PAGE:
11. Something we frequently hear, when talking to those involved in the federal contracting industry, is that just when you think you have a handle on all the different ways federal contracting is run, you find out about another new program, authority, protest, guidance, regulation, or any other possible wrinkle of federal contracting. One prime example of this is that many individuals getting into federal contracting will often be surprised that the FAR is not the only standard that may drive how a procurement activity is handled. As we have blogged about in the past, “Other Transaction Authority” can come into play on certain procurements. The Department of Defense (“DoD”) utilizes this unique type of procurement authority and releases an “Other Transaction Guide” to dictate how this authority will be used. But with all things, only change is guaranteed, and any contractor who thought they knew this unique procurement authority’s ins and outs will need to take another look, as the DoD has just released a revised “Other Transactions Guide” based on industry guidance and regulatory changes. As discussed in our previous blog, since 1989, the DoD has had an “Other Transaction Authority” (“OTA”), which the DoD has utilized for certain types of procurements more and more over time. The authority for the OTA comes from 10 U.S.C. § 4021 and 4022, and states that the DoD and military may use OTA for research and prototypes “directly relevant to enhancing the mission effectiveness of personnel of the Department of Defense or improving platforms, systems, components, or materials proposed to be acquired or developed by the Department of Defense, or to improvement of platforms, systems, components, or materials in use by the armed forces.” Basically, the OTA is a way for the DoD to get emerging military technology and prototypes outside of the typical FAR procurement framework. As part of the OTA, the DoD periodically releases something called the “Other Transaction Guide” (“OTG”) discussing all the different aspects of the OTA, how contracting staff are supposed to execute actions under the OTA, and even discuss some of what the DoD phrases as “myths” about the OTA. This OTG gives a great “peek behind the curtain” of the OTA processes used by the DoD. However, despite this transparency there have been criticisms and concerns regarding the OTA expressed over time. Of note, GAO has looked at this authority repeatedly, such as in January of 2016, and then most recently in September of 2022. In its most recent review, the GAO looked at “Other Transaction Agreements” and specifically how the DoD could improve planning for Consortia Awards (basically awards or agreements executed through the OTA to groups of organizations that are focused on certain areas of development or research). In the review, the GAO provided six (6) specific recommendations in which the DoD could improve Consortia awards under the OTA. Which brings us to today. This month (July 2023), it appears the DoD must have heard the GAO loud and clear, releasing a memorandum that simultaneously issued a new OTG that “addresses changes in statute and regulations, and DoD Inspector General and Government Accountability Office recommendations.” The new OTG will also provide “additional administrative guidance and best practices for reporting, funding, definitions, participation and validation of nontraditional defense contractors, and considerations for use of the OT consortia business model.” While we do love to discuss all aspects of Federal Contracting in detail, we here at SmallGovCon are also very aware that this is simply a blog, and not a place for legal treatises. Therefore, we will only focus on some of the areas in the OTG that hit on the GAO’s recommendations, as the DoD has seemingly called that out as a focus of their revisions. However, we recommend any contractors interested or involved in the DoD’s OTA, to take the opportunity to be acquainted with the newly revised OTG, as it can be quite the change of pace when compared to your “run of the mill” FAR procurement, and as the memorandum by the DoD suggests, contains quite a few changes within the OTG outside of those related to the GAO’s review. The GAO’s six recommendations for the new OTG basically boil down to the GAO wanting the DoD to track awards, dollars, agreements, processes, negotiations, and personnel related to consortia agreements executed under the OTA, and a desire for more information to be public regarding them. The GAO found that of the twenty-eight (28) consortia that received awards or agreements for prototyping efforts under the OTA from 2019-2021 (representing $24 billion, nearly two-thirds of all DoD’s prototype OTA dollars obligated), most were established since 2014, and were only managed by one of four organizations. GAO expressed concern that the DoD does not have enough data regarding consortia awards, nor a systemic approach for tracking consortia awards, and DoD contracting staff have limited information available to them when planning consortia awards. GAO appears to hope that their six recommendations will help alleviate these concerns within the DoD’s OTA framework. Presumably in response to the GAO, this new OTG now devotes an entire Appendix at the end of the OTG to discuss “Use of Consortia in Prototype and Production Other Transaction Agreements.” In that appendix, the DoD discusses a list of “considerations” that contracting staff should consider during the process of “contemplating, awarding and administering” an agreement to a consortia under the OTA. Additionally, the DoD in this appendix generally requires that consortia participants who are awarded an OTA agreement, or that receive funding, to be registered on SAM with a UEI. The DoD goes on to state that any award under the OTA must be reported in the Federal Procurement Data Systems (FPDS), and where there are indirect individual awards under the umbrella of a consortium agreement, the “Government should establish an OT Indefinite Delivery Vehicle (IDV) version of a contract action report”. Finally the DoD goes on to discuss annual data collections, points of contact, competition, approval, training, and issues unique to “consortium managers.” These actions by the DoD in this new OTG would seem to indicate that the DoD at least heard some of the GAO’s requests and is now attempting to address them. That being said, as of the time of this blog post’s writing, the GAO still has all of its six recommendations listed as “Open” indicating that the GAO may still be examining whether the DoD has fully met its recommendations. As the OTG represents the public facing documentation of another unique contracting process (the OTA), this new revised OTG should be read by any contractors who are interested in possibly doing business with the DoD under this unique contracting ability or that are currently doing business with the DoD under the OTA. As shown in their responsive changes to the GAO’s documentation, this new version of the OTG holds many updates that will need to be considered by contractors, currently utilizing the OTA with the DoD, or those that are simply interested in possibly securing work with the DoD under the OTA. Questions about this post? Email us. Need legal assistance? call at 785-200-8919. Looking for the latest government contracting legal news? Sign up for our free monthly newsletter, and follow us on LinkedIn, Twitter and Facebook. The post DoD Revises its Other Transactions Guide first appeared on SmallGovCon - Government Contracts Law Blog.View the full article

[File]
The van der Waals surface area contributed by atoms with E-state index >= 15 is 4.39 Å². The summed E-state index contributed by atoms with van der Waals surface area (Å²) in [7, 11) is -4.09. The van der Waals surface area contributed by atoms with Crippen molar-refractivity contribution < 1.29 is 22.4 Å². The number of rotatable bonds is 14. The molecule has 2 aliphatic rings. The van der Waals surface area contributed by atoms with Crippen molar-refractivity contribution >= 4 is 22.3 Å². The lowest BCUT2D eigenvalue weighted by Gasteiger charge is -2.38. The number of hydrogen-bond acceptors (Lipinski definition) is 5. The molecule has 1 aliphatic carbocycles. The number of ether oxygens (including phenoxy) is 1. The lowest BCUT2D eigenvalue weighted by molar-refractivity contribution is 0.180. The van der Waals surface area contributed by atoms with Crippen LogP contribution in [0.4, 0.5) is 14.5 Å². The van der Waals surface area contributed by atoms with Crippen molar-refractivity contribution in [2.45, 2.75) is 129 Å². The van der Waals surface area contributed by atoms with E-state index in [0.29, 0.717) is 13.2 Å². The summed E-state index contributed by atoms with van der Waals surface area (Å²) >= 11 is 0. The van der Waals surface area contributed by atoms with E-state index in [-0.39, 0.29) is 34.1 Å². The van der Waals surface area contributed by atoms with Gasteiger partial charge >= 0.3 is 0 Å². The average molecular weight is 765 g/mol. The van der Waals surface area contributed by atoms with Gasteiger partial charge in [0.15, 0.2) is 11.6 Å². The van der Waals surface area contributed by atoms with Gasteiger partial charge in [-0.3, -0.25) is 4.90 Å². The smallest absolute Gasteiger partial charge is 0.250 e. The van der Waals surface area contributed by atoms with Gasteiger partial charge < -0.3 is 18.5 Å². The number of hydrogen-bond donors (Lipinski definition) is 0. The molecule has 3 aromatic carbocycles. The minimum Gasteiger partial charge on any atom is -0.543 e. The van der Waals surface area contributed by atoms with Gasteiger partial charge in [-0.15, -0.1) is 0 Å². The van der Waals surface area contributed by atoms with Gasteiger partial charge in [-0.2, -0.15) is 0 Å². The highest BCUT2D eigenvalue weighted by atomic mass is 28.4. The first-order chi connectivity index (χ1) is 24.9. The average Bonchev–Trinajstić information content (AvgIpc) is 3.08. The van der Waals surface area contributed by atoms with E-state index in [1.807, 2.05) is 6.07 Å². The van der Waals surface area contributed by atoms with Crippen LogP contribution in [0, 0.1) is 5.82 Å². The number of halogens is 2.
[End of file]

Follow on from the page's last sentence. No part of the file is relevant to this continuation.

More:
12. Steven Koprince, Govology Legal Analyst and retired founder of Koprince McCall Pottroff (and all around cool dude) will be presenting this webinar providing a big-picture overview of small business certifications in the government marketplace. In this webinar, you will learn about various federal small business certification programs, including Small Business Self Certification, Small Disadvantaged Business (SDB) & 8(a), Service-Disabled Veteran-Owned Small Business (SDVOSB), Veteran-Owned Small Business (VOSB), Historically Underutilized Business Zones (HUBZone), Woman-Owned Small Business (WOSB), and Economically Disadvantaged Woman-Owned Small Business (EDWOSB). Steve will also touch on state and local certification programs and provide information on additional training and resources you can use to develop a deeper understanding and get help with any federal, state, and small business certification program. If interested in this informative webinar, please register here. The post Govology Webinar: An Introduction to Government Small Business Certifications (2023 Update) July 25, 2023, 1:00pm EDT first appeared on SmallGovCon - Government Contracts Law Blog.View the full article